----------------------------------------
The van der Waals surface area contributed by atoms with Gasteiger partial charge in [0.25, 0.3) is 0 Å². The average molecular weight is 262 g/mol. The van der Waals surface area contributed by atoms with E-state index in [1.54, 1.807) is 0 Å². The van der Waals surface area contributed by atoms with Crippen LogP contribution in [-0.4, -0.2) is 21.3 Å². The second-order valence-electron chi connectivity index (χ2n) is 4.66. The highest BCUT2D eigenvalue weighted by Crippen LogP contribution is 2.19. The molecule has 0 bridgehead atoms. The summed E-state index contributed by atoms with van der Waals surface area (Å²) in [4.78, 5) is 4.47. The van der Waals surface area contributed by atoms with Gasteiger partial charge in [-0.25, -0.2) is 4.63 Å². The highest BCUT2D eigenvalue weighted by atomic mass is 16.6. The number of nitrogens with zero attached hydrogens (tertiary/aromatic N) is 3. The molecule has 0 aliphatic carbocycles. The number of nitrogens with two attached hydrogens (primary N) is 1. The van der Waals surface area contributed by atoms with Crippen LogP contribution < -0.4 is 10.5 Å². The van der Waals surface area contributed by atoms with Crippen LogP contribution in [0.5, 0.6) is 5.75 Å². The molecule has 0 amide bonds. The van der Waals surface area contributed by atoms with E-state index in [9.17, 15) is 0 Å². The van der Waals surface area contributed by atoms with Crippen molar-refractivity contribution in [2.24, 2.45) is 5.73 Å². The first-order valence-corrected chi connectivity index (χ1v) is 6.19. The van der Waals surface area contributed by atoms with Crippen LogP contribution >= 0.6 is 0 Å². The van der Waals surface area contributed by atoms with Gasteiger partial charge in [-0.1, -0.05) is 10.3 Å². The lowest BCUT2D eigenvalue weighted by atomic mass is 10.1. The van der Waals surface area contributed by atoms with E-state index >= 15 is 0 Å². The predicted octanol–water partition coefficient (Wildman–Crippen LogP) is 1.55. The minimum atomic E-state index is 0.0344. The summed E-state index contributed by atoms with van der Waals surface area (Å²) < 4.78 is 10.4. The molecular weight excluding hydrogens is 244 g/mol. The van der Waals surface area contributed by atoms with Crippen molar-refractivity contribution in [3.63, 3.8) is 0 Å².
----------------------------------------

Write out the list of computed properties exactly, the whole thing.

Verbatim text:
The van der Waals surface area contributed by atoms with Gasteiger partial charge in [0.25, 0.3) is 0 Å². The average molecular weight is 262 g/mol. The van der Waals surface area contributed by atoms with E-state index in [1.54, 1.807) is 0 Å². The van der Waals surface area contributed by atoms with Crippen LogP contribution in [-0.4, -0.2) is 21.3 Å². The second-order valence-electron chi connectivity index (χ2n) is 4.66. The highest BCUT2D eigenvalue weighted by Crippen LogP contribution is 2.19. The molecule has 0 bridgehead atoms. The summed E-state index contributed by atoms with van der Waals surface area (Å²) in [4.78, 5) is 4.47. The van der Waals surface area contributed by atoms with Gasteiger partial charge in [-0.25, -0.2) is 4.63 Å². The highest BCUT2D eigenvalue weighted by atomic mass is 16.6. The number of nitrogens with zero attached hydrogens (tertiary/aromatic N) is 3. The molecule has 0 aliphatic carbocycles. The number of nitrogens with two attached hydrogens (primary N) is 1. The van der Waals surface area contributed by atoms with Crippen LogP contribution < -0.4 is 10.5 Å². The van der Waals surface area contributed by atoms with Crippen LogP contribution in [0.5, 0.6) is 5.75 Å². The molecule has 0 amide bonds. The van der Waals surface area contributed by atoms with E-state index in [9.17, 15) is 0 Å². The van der Waals surface area contributed by atoms with Crippen molar-refractivity contribution in [2.24, 2.45) is 5.73 Å². The first-order valence-corrected chi connectivity index (χ1v) is 6.19. The van der Waals surface area contributed by atoms with Crippen LogP contribution >= 0.6 is 0 Å². The van der Waals surface area contributed by atoms with Gasteiger partial charge in [-0.1, -0.05) is 10.3 Å². The lowest BCUT2D eigenvalue weighted by atomic mass is 10.1. The van der Waals surface area contributed by atoms with E-state index >= 15 is 0 Å². The predicted octanol–water partition coefficient (Wildman–Crippen LogP) is 1.55. The minimum atomic E-state index is 0.0344. The summed E-state index contributed by atoms with van der Waals surface area (Å²) < 4.78 is 10.4. The molecular weight excluding hydrogens is 244 g/mol. The van der Waals surface area contributed by atoms with Crippen molar-refractivity contribution in [3.63, 3.8) is 0 Å².